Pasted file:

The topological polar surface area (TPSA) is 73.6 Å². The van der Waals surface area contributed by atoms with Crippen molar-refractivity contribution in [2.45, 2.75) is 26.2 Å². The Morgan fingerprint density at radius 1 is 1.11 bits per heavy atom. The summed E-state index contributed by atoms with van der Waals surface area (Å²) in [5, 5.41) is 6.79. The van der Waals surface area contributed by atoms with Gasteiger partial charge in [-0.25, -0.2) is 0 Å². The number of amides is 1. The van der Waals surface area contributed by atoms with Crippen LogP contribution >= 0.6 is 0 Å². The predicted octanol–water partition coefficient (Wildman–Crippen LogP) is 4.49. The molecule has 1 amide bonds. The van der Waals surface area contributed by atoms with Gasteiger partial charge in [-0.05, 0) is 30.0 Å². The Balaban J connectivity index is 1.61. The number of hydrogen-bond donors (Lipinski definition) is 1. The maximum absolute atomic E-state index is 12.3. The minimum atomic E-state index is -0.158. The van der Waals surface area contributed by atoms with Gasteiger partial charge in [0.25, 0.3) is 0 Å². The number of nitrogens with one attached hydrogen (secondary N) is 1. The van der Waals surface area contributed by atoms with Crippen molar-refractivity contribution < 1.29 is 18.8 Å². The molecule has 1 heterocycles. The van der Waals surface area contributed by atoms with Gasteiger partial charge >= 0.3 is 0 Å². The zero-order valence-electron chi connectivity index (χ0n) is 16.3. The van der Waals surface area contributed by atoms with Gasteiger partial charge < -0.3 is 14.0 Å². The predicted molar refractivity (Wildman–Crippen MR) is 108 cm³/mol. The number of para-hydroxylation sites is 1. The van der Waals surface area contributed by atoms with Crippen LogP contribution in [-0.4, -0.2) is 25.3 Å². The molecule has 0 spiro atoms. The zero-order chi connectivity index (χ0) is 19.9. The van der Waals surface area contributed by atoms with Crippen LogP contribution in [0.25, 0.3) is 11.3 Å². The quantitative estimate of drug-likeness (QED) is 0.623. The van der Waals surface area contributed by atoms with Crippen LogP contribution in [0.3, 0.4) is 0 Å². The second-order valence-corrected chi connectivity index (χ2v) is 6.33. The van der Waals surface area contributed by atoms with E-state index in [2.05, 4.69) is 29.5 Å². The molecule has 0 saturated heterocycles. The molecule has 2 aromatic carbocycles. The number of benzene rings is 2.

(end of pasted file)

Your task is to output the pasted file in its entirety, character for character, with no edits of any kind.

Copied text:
The topological polar surface area (TPSA) is 73.6 Å². The van der Waals surface area contributed by atoms with Crippen molar-refractivity contribution in [2.45, 2.75) is 26.2 Å². The Morgan fingerprint density at radius 1 is 1.11 bits per heavy atom. The summed E-state index contributed by atoms with van der Waals surface area (Å²) in [5, 5.41) is 6.79. The van der Waals surface area contributed by atoms with Gasteiger partial charge in [-0.25, -0.2) is 0 Å². The number of amides is 1. The van der Waals surface area contributed by atoms with Crippen LogP contribution >= 0.6 is 0 Å². The predicted octanol–water partition coefficient (Wildman–Crippen LogP) is 4.49. The molecule has 1 amide bonds. The van der Waals surface area contributed by atoms with Gasteiger partial charge in [-0.05, 0) is 30.0 Å². The Balaban J connectivity index is 1.61. The number of hydrogen-bond donors (Lipinski definition) is 1. The maximum absolute atomic E-state index is 12.3. The minimum atomic E-state index is -0.158. The van der Waals surface area contributed by atoms with Gasteiger partial charge in [0.25, 0.3) is 0 Å². The number of nitrogens with one attached hydrogen (secondary N) is 1. The van der Waals surface area contributed by atoms with Crippen molar-refractivity contribution < 1.29 is 18.8 Å². The molecule has 1 heterocycles. The van der Waals surface area contributed by atoms with Gasteiger partial charge >= 0.3 is 0 Å². The zero-order valence-electron chi connectivity index (χ0n) is 16.3. The van der Waals surface area contributed by atoms with Gasteiger partial charge < -0.3 is 14.0 Å². The predicted molar refractivity (Wildman–Crippen MR) is 108 cm³/mol. The number of para-hydroxylation sites is 1. The van der Waals surface area contributed by atoms with Crippen LogP contribution in [-0.4, -0.2) is 25.3 Å². The molecule has 0 spiro atoms. The zero-order chi connectivity index (χ0) is 19.9. The van der Waals surface area contributed by atoms with Crippen LogP contribution in [0.25, 0.3) is 11.3 Å². The quantitative estimate of drug-likeness (QED) is 0.623. The van der Waals surface area contributed by atoms with Crippen LogP contribution in [0.3, 0.4) is 0 Å². The second-order valence-corrected chi connectivity index (χ2v) is 6.33. The van der Waals surface area contributed by atoms with E-state index in [2.05, 4.69) is 29.5 Å². The molecule has 0 saturated heterocycles. The molecule has 2 aromatic carbocycles. The number of benzene rings is 2.